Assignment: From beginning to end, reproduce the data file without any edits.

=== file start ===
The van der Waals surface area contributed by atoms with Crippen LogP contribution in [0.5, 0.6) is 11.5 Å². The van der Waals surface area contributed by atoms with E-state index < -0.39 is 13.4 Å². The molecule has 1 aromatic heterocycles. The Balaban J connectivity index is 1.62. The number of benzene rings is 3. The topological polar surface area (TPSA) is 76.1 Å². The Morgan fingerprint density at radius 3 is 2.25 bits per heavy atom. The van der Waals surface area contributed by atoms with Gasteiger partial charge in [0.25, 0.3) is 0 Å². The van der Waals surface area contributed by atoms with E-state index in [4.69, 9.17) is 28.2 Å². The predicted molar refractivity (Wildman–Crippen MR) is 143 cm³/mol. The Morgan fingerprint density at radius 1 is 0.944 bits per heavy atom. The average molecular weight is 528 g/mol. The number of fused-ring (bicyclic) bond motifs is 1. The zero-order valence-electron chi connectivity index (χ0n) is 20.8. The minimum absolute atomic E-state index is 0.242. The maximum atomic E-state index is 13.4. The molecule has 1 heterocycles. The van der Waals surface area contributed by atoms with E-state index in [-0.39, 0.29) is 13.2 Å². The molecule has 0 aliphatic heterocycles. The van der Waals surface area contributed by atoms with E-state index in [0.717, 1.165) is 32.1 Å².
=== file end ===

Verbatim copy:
The van der Waals surface area contributed by atoms with Crippen LogP contribution in [0.5, 0.6) is 11.5 Å². The van der Waals surface area contributed by atoms with E-state index < -0.39 is 13.4 Å². The molecule has 1 aromatic heterocycles. The Balaban J connectivity index is 1.62. The number of benzene rings is 3. The topological polar surface area (TPSA) is 76.1 Å². The Morgan fingerprint density at radius 3 is 2.25 bits per heavy atom. The van der Waals surface area contributed by atoms with Gasteiger partial charge in [0.25, 0.3) is 0 Å². The van der Waals surface area contributed by atoms with E-state index in [4.69, 9.17) is 28.2 Å². The predicted molar refractivity (Wildman–Crippen MR) is 143 cm³/mol. The Morgan fingerprint density at radius 1 is 0.944 bits per heavy atom. The average molecular weight is 528 g/mol. The number of fused-ring (bicyclic) bond motifs is 1. The zero-order valence-electron chi connectivity index (χ0n) is 20.8. The minimum absolute atomic E-state index is 0.242. The maximum atomic E-state index is 13.4. The molecule has 1 heterocycles. The van der Waals surface area contributed by atoms with E-state index in [-0.39, 0.29) is 13.2 Å². The molecule has 0 aliphatic heterocycles. The van der Waals surface area contributed by atoms with E-state index in [0.717, 1.165) is 32.1 Å².